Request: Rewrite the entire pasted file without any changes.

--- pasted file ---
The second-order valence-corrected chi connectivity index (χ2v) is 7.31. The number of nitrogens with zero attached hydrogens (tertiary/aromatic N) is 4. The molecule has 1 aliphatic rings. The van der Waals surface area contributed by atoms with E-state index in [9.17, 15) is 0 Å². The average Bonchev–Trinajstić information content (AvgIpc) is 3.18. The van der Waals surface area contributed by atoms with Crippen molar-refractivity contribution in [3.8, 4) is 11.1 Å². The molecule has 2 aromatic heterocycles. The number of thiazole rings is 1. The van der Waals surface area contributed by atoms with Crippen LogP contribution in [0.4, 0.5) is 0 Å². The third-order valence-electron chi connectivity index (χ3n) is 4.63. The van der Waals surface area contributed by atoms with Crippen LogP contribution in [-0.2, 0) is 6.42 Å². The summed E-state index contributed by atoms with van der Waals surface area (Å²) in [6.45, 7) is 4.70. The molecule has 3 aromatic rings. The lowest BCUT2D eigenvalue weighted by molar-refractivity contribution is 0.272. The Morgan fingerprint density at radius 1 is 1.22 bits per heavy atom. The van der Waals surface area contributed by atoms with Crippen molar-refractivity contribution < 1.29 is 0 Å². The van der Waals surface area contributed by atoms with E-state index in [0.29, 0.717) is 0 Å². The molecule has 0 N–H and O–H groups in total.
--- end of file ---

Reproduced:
The second-order valence-corrected chi connectivity index (χ2v) is 7.31. The number of nitrogens with zero attached hydrogens (tertiary/aromatic N) is 4. The molecule has 1 aliphatic rings. The van der Waals surface area contributed by atoms with E-state index in [9.17, 15) is 0 Å². The average Bonchev–Trinajstić information content (AvgIpc) is 3.18. The van der Waals surface area contributed by atoms with Crippen molar-refractivity contribution in [3.8, 4) is 11.1 Å². The molecule has 2 aromatic heterocycles. The number of thiazole rings is 1. The van der Waals surface area contributed by atoms with Crippen LogP contribution in [0.4, 0.5) is 0 Å². The third-order valence-electron chi connectivity index (χ3n) is 4.63. The van der Waals surface area contributed by atoms with Crippen LogP contribution in [-0.2, 0) is 6.42 Å². The summed E-state index contributed by atoms with van der Waals surface area (Å²) in [6.45, 7) is 4.70. The molecule has 3 aromatic rings. The lowest BCUT2D eigenvalue weighted by molar-refractivity contribution is 0.272. The Morgan fingerprint density at radius 1 is 1.22 bits per heavy atom. The van der Waals surface area contributed by atoms with Crippen molar-refractivity contribution < 1.29 is 0 Å². The van der Waals surface area contributed by atoms with E-state index in [0.29, 0.717) is 0 Å². The molecule has 0 N–H and O–H groups in total.